Business World

Thursday 21 September 2017

Who'll tame the power of rating agencies to break governments?

News Analysis

Wall Street
Wall Street

Sean Byrne

THE anxiety with which the Government awaits the decision of the bond rating agency Moody's on whether it will raise its rating of Irish government bonds to 'investment' status is a reminder of US author Thomas Friedman's assertion that there are two superpowers in the world, the United States and Moody's Bond Rating Service. According to Friedman: "The United States can destroy you by dropping bombs and Moody's can destroy you by downgrading your bonds."

The downgrading in 2010 of Irish government bonds to near junk status by the agencies led to the interest rate on Irish government bonds rising to an unaffordable level, so that Ireland had to seek the EU/IMF bailout.

The first rating agency was established in 1909 by John Moody to rate railway bonds. Poor's was set up in 1916, the Standard Statistics Company in 1922 and Fitch's in 1924. Poor's and Standard merged in 1941, leaving three agencies dominating the market for bond ratings. Bonds were rated AAA, BBB etc . . . with pluses and minuses to give finer gradations.

Many of the bank failures in the US during the Great Depression were due to banks buying risky bonds on which the issuer subsequently defaulted. To prevent a recurrence of such investments, US bank regulators prohibited banks from investing in any bonds below 'investment grade'. This led to the ratings of the three agencies acquiring the force of law.

When the agencies were originally established, they sold their ratings to bond investors, but in the 1970s the rating agencies changed from an 'investor pays' to an 'issuer pays' model. Requiring issuers to pay created a conflict of interest, as a rating agency now had an incentive to give a good rating to a dubious bond, lest the issuer seek a rating from a competing agency.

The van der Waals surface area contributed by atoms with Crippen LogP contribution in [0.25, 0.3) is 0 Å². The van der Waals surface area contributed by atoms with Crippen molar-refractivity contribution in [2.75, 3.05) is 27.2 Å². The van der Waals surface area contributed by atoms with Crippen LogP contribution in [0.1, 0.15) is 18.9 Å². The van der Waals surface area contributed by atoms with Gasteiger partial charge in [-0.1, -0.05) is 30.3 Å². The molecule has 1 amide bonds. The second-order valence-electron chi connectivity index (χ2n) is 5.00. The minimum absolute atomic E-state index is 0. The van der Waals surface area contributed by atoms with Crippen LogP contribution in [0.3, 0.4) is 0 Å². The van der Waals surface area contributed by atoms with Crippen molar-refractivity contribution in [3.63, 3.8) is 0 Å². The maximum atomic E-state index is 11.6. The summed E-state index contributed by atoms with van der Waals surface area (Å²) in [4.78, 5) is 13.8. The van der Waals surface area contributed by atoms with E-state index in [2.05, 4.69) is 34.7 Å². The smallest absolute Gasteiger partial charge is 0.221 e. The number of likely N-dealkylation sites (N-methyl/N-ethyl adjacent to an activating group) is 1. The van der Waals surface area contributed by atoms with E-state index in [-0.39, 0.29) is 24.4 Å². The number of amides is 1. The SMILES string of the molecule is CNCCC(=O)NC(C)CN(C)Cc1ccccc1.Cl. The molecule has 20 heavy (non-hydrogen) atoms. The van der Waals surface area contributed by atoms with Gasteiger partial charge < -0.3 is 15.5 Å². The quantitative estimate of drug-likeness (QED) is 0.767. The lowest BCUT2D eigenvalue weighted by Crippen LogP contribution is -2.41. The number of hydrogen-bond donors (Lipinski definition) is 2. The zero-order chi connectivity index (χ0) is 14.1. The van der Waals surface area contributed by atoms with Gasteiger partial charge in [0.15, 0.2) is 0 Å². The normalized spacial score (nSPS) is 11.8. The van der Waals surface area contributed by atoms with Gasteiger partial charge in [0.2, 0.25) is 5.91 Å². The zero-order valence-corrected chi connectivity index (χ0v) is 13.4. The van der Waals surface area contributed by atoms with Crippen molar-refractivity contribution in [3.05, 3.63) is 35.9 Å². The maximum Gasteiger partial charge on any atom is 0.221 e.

Although the judgment of the rating agencies has statutory recognition, the ratings are always qualified by the disclaimer that ratings should not be relied on in making investment decisions.

Until the 1990s, the agencies argued that bonds given lower ratings had a higher rate of default than those given higher ratings. As the ratings were partly based on observing the spreads on relevant bonds over low-risk government bonds, they simply reflected the market's view of the bonds and did not provide any additional information.

The agencies were also very slow to change ratings when a company's performance changed, arguing that they "rated over the cycle". The folly of this approach was shown by the fact that rating agencies were still giving Lehman Brothers' bonds an 'investment grade' rating on the morning the bank declared bankruptcy.

When the bonds backed by subprime mortgages proved worthless, it was discovered that the agencies were closely involved in the design of the bonds that they were rating. Many bonds rated AAA were downgraded to junk bond status after the banking crisis.

In the wake of the subprime disaster, the rating agencies have lurched to the opposite extreme and have downgraded many corporate bonds, but, more importantly, they are eager to offer unsolicited downgrades on sovereign bonds.

While Moody's has upgraded its rating of Irish bonds from 'negative' to 'stable', the 'stable' rating prohibits some pension funds, insurance and investment funds from investing in Irish bonds.

The failures of the rating agencies have led the EU to propose new rules governing the selection and payment of agencies and the establishment of a European authority to regulate the ratings agencies and that agencies be prohibited from issuing unsolicited sovereign debt ratings. The EU proposes that responsibility for sovereign debt rating in the EU be assigned to an independent EU agency.

These proposals are being fiercely resisted by the three global agencies and the EU has dropped the proposal that debt issuers would have to rotate between agencies.

Despite their abject failures, the agencies still retain the power to impoverish countries and governments seem unwilling to curtail this power.

Sean Byrne lectures in economics at the Dublin Institute of Technology

Irish Independent

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